The director of the Mexico men’s national team walked through the tunnels underneath Arrowhead Stadium, a bit of purpose to his steps as he headed toward the locker room to meet with an acquaintance.
A soft-spoken, 58-year-old man in one of the country’s most powerful positions, Hector González Iñárritu spent time this week touring Kansas City, searching for its soccer communities.
Instead, they came to him.
On Monday evening, Mexico’s team hotel was swarmed by fans who chanted and sang in a downtown Kansas City street deep into the night. On Tuesday, as the team drove to Arrowhead Stadium for its match against Paraguay, a legion of backers followed.
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“Kansas City, it’s developed into a great place for soccer,” said González Iñárritu, whose previous trip to the city was in 2012. “As we continue to grow, we want to build relationships here on U.S. (soil). That is important for us to find places like this, where we are privileged enough to have Mexican soccer fans.
“Kansas City is one of those places.”
To an extent, of course.
The 38,114 fans in attendance Tuesday who saw a 1-0 Mexican win didn’t come close to matching the 88,409 fans who watched Mexico defeat Ecuador three days earlier in Los Angeles.
But those who came Tuesday made their presence felt — with energy during the match and perhaps a little too much of it after the match, resulting in a scene that produced multiple arrests.
Mexico forward Eduardo Herrera scored fewer than 3 minutes into the match, finishing off a set piece and igniting a firestorm among a near-full lower bowl at Arrowhead Stadium, which played host to its first soccer match since the Kansas City Wizards defeated Manchester United in 2010.
Chiefs president Mark Donovan was among those in attendance Tuesday, sitting in the pro-Mexican crowd with a few Chiefs coaches and players.
“The Mexican national team is different. It’s not your typical crowd,” Donovan said during halftime. “They are exactly what we expected — full of energy and full of passion. The way they sing, the way they enjoy themselves, it’s exactly what we expected.”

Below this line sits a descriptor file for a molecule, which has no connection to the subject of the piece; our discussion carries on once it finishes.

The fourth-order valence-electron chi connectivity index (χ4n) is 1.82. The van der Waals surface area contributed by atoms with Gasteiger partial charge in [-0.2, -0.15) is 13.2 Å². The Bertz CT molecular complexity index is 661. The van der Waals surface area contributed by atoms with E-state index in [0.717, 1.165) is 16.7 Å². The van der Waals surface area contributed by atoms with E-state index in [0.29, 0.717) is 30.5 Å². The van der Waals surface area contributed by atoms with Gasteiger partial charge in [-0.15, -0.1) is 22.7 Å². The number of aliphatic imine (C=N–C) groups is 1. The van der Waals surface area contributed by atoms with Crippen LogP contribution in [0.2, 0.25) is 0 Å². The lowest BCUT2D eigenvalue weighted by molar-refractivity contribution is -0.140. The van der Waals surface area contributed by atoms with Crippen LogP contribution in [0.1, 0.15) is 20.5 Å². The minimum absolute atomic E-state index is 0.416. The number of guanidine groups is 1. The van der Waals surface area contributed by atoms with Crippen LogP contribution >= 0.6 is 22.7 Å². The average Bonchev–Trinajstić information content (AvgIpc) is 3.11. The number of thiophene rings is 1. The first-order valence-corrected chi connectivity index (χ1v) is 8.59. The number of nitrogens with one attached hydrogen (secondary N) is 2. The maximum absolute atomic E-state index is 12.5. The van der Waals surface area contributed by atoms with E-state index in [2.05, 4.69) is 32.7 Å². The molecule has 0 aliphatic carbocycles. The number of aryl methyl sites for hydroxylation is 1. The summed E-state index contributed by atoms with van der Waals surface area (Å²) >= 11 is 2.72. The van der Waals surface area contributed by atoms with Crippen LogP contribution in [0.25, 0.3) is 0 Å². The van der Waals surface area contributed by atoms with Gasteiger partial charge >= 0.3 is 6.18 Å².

The exception came after the final whistle, when multiple fans charged onto the pitch as players departed the field. The fans were tackled by security officers and subsequently handcuffed, prompting some fans to throw beer bottles on the field.
Asked whether that ending marred an otherwise positive experience, González Iñárritu responded, “No. It’s just some fans are too (animated) and want to hold the players. But the security did a very good job.”
Donovan said members of the Mexico national team expressed satisfaction with Tuesday's turnout, and Mexico coach Miguel Herrera said, “the fans made us feel like we were playing at home.”
Moving forward, the hope is to make international soccer at Arrowhead Stadium more of a regularity.
Nearly five years after the Wizards defeated Manchester United in front of 52,424 fans — a match many have credited with starting a soccer boom in Kansas City — Donovan hopes Tuesday can offer similar evidence of international soccer viability at Arrowhead.
On Monday, Kansas City officially submitted its bid to host the 2016 Copa America Centenario. Arrowhead Stadium would serve as the venue. The tournament features six CONCACAF teams, with the United States and Mexico receiving automatic qualification.
“I think when you think of Arrowhead the way that Lamar (Hunt) always thought of it, it’s really meant to be a place to celebrate great sports,” Donovan said. “First and foremost, that’s the Chiefs. But over the years, we’re always looking for great sporting events.
“Hopefully we’ll continue to book more events, more international soccer events and Copa (America).”